3. Commodities :- There are various indices linked to the prices of commodities, the AIG Commodities Index, Rogers International Commodities Index, Reuters Commodities Index. These are linked to a basket of commodities and go up and down with the underlying prices. Also there is futures/options trading on the prices of nearly every commodity. Commodities are softs - grains/meat or metals - copper/silver/zinc. As an asset class, it is less volatile over a period of time than many people imagine IF you are not highly leveraged and forced to sell. Most commodities also display mean reversion to the trend price.

4. Cash :- This is an asset that no none wants, and perhaps its the best one to have. When everything, commodities, real estate, stocks, gold are booming simultanously, they can also crash simultaneously. And in an environment of rising interest rates, cash is not so bad. The AUD/NZD/ISK are currencies with good short term yields.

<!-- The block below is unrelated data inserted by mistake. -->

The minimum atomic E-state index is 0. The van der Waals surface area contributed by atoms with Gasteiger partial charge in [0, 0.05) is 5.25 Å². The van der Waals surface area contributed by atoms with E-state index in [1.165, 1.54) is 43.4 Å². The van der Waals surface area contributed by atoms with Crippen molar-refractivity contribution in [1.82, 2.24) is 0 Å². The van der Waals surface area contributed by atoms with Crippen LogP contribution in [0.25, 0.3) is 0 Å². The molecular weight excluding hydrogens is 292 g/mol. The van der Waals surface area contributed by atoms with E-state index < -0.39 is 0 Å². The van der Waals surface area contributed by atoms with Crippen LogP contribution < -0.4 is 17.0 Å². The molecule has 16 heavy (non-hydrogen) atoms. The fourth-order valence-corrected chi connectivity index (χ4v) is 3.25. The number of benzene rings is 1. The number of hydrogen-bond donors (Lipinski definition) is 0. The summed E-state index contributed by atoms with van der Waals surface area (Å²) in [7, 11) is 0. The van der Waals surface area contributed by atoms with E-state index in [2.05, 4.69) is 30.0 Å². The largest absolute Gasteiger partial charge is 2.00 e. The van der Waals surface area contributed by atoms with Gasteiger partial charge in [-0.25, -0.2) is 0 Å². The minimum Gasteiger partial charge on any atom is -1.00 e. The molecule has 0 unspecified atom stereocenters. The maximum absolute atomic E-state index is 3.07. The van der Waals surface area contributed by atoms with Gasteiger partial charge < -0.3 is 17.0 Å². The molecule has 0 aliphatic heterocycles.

5. Bonds :- My favourite "safe" bond is the Icelandic govt bond. But I'd wait until the Icelandic Kroner falls down a bit. The ISK exchange rate seems to be in a bit of a bubble. I wouldnt buy corporate bonds in this environment or even govt. bonds as the interest rate outlook is uncertain. Remember, bond prices go down as interest rates go up.

6. Gold :- This is as asset that evokes strong emotions. A position of 5% of assets in Gold via the Gold ETF's is probably a good idea. Also, in the event of a global crash, gold prices might improve in the event of a movement of investment money. However, gold has minimal industrial use, and if investments dry up, the price can crash.

Tuesday, June 28, 2005

Position opened in Sydney Gas

Primer on my investment outlook

Bought 12% SGLG.AX 2006 Conv FV 0.60
@ 0.55

Again, the wonderful world of illiquid convertibles in Australia. During the recent weeks market decline, the Convertible declined as well. The Conv is due in 10 months. And it looks like a good return on investment.

Contrarian take on Oil

Primer on my investment outlook

Andy Xie of Morgan Stanley says :